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Posted March 20, 2011 by William Dunmyer in Uncategorized
 
 

Jane Eyre: Another Casualty of Poor Editing

Just a couple of weeks ago, I lamented the sleep-inducing editing job that killed Lee Chang-dong’s new film, “Poetry.” Lo and behold, the very next film I see is also seriously weakened by a talentless editor. That film is Cary Fukunaga’s new adaptation of Charlotte Bronte’s “Jane Eyre.”

It breaks a cinephile’s heart to see yet another film poorly handled by an editor. When will this stop? We have so many talented directors today who keep turning their films over to editors who have no idea what they’re doing. Adding to the insanity is the fact that America’s top critics remain silent on the issue. Am I the only cinephile left in America who even notices editing and understands the essential role it plays in bringing films to life? When every scene is five times longer than it needs to be, it’s almost impossible to remain engaged with a film after about a half-hour.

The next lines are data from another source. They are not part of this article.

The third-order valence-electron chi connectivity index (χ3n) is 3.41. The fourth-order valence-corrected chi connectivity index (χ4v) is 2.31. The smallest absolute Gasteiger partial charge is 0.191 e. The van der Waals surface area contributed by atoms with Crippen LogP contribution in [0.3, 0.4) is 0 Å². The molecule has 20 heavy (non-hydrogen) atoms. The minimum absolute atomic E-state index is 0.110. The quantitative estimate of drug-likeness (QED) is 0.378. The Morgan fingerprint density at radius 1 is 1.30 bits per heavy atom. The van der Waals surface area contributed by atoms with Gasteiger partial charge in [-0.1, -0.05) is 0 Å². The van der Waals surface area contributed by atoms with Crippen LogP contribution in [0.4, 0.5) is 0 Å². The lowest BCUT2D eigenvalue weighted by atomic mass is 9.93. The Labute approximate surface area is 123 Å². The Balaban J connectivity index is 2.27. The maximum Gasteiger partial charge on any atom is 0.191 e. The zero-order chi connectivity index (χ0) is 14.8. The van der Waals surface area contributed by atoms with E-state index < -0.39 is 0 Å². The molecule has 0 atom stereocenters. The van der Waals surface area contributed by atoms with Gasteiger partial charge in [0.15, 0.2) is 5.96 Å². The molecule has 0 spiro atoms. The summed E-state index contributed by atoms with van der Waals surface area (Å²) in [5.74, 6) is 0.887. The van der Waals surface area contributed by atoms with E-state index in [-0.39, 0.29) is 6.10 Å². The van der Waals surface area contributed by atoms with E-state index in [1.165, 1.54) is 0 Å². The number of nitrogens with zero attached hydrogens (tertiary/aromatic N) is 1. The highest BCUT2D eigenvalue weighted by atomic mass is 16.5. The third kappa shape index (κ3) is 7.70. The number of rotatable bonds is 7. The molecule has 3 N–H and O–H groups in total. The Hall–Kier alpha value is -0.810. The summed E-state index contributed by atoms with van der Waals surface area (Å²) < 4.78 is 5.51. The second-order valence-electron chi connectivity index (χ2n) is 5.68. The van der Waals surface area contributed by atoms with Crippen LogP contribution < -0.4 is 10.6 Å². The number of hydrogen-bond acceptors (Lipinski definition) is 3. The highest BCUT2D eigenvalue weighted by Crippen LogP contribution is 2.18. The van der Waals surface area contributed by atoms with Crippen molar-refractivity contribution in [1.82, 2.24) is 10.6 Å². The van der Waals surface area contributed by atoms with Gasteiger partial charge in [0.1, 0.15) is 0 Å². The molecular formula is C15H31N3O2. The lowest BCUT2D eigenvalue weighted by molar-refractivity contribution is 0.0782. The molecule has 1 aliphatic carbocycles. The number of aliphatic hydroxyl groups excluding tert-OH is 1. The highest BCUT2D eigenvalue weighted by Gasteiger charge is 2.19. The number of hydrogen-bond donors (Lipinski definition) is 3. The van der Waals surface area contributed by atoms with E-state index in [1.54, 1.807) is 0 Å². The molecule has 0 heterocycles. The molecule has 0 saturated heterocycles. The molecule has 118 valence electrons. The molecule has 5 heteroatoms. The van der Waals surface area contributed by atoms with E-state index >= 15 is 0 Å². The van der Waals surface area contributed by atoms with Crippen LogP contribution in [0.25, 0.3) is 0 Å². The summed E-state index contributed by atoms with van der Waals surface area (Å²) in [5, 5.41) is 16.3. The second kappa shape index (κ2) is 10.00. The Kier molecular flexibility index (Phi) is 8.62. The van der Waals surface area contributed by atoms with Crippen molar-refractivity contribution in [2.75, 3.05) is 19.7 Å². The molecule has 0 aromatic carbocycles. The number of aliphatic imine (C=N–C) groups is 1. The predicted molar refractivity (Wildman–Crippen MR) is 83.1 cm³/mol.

There is much to enjoy in the film, however. Cary Fukunaga is a great new director whose last film, “Sin Nombre,” was one of the treasures of 2009. It’s great to see him continuing to develop his craft. Let’s hope that this experience with “Jane Eyre” teaches him a lesson about the importance of choosing his editor carefully.

Fukunaga’s approach is highly austere, which I appreciate. There’s a lot of humor in the verbal jousting between Jane and Rochester, but neither actor ever laughs. Sometimes the austerity becomes overly stiff, but for the most part Fukunaga’s under-stated approach is a delight. Mia Wasikowska, coming off her big-time successes with “The Kids Are All Right” and “Alice in Wonderland,” plays Jane with an emphasis on quiet dignity, intelligence, and plain looks. [unfinished]

William Dunmyer

 
William Dunmyer is a lifelong cinephile who fell in love with movies at about the age of 5. He lives in New York City.